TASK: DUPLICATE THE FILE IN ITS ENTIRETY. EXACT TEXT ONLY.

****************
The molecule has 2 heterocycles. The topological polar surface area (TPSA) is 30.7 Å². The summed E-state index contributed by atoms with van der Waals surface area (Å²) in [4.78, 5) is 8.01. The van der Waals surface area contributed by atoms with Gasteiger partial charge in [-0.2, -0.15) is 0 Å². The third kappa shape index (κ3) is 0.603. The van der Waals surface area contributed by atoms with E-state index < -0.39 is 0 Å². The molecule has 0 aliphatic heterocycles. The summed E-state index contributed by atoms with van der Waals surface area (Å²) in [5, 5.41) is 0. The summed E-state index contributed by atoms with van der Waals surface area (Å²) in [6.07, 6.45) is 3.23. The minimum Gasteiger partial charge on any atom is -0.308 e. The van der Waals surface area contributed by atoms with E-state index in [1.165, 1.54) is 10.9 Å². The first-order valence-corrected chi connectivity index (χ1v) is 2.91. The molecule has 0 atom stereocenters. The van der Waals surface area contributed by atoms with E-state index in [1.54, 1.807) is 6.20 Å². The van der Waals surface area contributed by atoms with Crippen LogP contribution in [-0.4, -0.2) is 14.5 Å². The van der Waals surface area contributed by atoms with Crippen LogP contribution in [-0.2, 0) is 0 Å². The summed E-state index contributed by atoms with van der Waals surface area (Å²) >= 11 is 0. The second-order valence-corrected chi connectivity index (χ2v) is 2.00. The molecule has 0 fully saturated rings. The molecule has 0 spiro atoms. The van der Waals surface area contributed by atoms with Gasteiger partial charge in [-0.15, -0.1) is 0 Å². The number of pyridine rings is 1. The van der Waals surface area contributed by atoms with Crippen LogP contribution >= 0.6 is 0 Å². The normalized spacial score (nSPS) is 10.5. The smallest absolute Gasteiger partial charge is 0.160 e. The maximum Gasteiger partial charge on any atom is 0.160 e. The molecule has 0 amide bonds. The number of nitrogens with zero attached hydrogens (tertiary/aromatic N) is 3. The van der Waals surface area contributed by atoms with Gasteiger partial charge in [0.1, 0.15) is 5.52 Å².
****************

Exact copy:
The molecule has 2 heterocycles. The topological polar surface area (TPSA) is 30.7 Å². The summed E-state index contributed by atoms with van der Waals surface area (Å²) in [4.78, 5) is 8.01. The van der Waals surface area contributed by atoms with Gasteiger partial charge in [-0.2, -0.15) is 0 Å². The third kappa shape index (κ3) is 0.603. The van der Waals surface area contributed by atoms with E-state index < -0.39 is 0 Å². The molecule has 0 aliphatic heterocycles. The summed E-state index contributed by atoms with van der Waals surface area (Å²) in [5, 5.41) is 0. The summed E-state index contributed by atoms with van der Waals surface area (Å²) in [6.07, 6.45) is 3.23. The minimum Gasteiger partial charge on any atom is -0.308 e. The van der Waals surface area contributed by atoms with E-state index in [1.165, 1.54) is 10.9 Å². The first-order valence-corrected chi connectivity index (χ1v) is 2.91. The molecule has 0 atom stereocenters. The van der Waals surface area contributed by atoms with E-state index in [1.54, 1.807) is 6.20 Å². The van der Waals surface area contributed by atoms with Crippen LogP contribution in [-0.4, -0.2) is 14.5 Å². The van der Waals surface area contributed by atoms with Crippen LogP contribution in [-0.2, 0) is 0 Å². The summed E-state index contributed by atoms with van der Waals surface area (Å²) >= 11 is 0. The second-order valence-corrected chi connectivity index (χ2v) is 2.00. The molecule has 0 fully saturated rings. The molecule has 0 spiro atoms. The van der Waals surface area contributed by atoms with Gasteiger partial charge in [-0.15, -0.1) is 0 Å². The number of pyridine rings is 1. The van der Waals surface area contributed by atoms with Crippen LogP contribution >= 0.6 is 0 Å². The normalized spacial score (nSPS) is 10.5. The smallest absolute Gasteiger partial charge is 0.160 e. The maximum Gasteiger partial charge on any atom is 0.160 e. The molecule has 0 amide bonds. The number of nitrogens with zero attached hydrogens (tertiary/aromatic N) is 3. The van der Waals surface area contributed by atoms with Gasteiger partial charge in [0.1, 0.15) is 5.52 Å².